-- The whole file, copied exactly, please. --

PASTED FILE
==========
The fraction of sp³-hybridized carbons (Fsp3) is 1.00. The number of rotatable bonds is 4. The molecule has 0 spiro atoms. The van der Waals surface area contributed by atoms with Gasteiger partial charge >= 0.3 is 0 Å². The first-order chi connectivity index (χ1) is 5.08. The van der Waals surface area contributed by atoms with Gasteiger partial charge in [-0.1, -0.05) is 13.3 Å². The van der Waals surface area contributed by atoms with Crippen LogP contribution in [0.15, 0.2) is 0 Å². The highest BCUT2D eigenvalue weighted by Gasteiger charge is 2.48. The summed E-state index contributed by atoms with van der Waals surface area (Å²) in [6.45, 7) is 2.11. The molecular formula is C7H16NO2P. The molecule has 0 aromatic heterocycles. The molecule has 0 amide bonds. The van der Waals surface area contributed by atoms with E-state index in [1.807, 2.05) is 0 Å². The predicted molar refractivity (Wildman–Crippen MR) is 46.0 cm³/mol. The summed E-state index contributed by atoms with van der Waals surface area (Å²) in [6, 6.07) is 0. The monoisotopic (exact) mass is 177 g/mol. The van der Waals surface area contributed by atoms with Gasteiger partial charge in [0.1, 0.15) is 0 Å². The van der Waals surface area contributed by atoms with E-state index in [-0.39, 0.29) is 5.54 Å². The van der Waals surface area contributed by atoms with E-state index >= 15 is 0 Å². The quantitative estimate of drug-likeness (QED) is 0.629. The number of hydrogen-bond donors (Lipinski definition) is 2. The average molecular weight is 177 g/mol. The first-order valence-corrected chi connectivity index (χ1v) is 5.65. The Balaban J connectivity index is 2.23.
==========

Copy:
The fraction of sp³-hybridized carbons (Fsp3) is 1.00. The number of rotatable bonds is 4. The molecule has 0 spiro atoms. The van der Waals surface area contributed by atoms with Gasteiger partial charge >= 0.3 is 0 Å². The first-order chi connectivity index (χ1) is 5.08. The van der Waals surface area contributed by atoms with Gasteiger partial charge in [-0.1, -0.05) is 13.3 Å². The van der Waals surface area contributed by atoms with Crippen LogP contribution in [0.15, 0.2) is 0 Å². The highest BCUT2D eigenvalue weighted by Gasteiger charge is 2.48. The summed E-state index contributed by atoms with van der Waals surface area (Å²) in [6.45, 7) is 2.11. The molecular formula is C7H16NO2P. The molecule has 0 aromatic heterocycles. The molecule has 0 amide bonds. The van der Waals surface area contributed by atoms with E-state index in [1.807, 2.05) is 0 Å². The predicted molar refractivity (Wildman–Crippen MR) is 46.0 cm³/mol. The summed E-state index contributed by atoms with van der Waals surface area (Å²) in [6, 6.07) is 0. The monoisotopic (exact) mass is 177 g/mol. The van der Waals surface area contributed by atoms with Gasteiger partial charge in [0.1, 0.15) is 0 Å². The van der Waals surface area contributed by atoms with E-state index in [-0.39, 0.29) is 5.54 Å². The van der Waals surface area contributed by atoms with E-state index >= 15 is 0 Å². The quantitative estimate of drug-likeness (QED) is 0.629. The number of hydrogen-bond donors (Lipinski definition) is 2. The average molecular weight is 177 g/mol. The first-order valence-corrected chi connectivity index (χ1v) is 5.65. The Balaban J connectivity index is 2.23.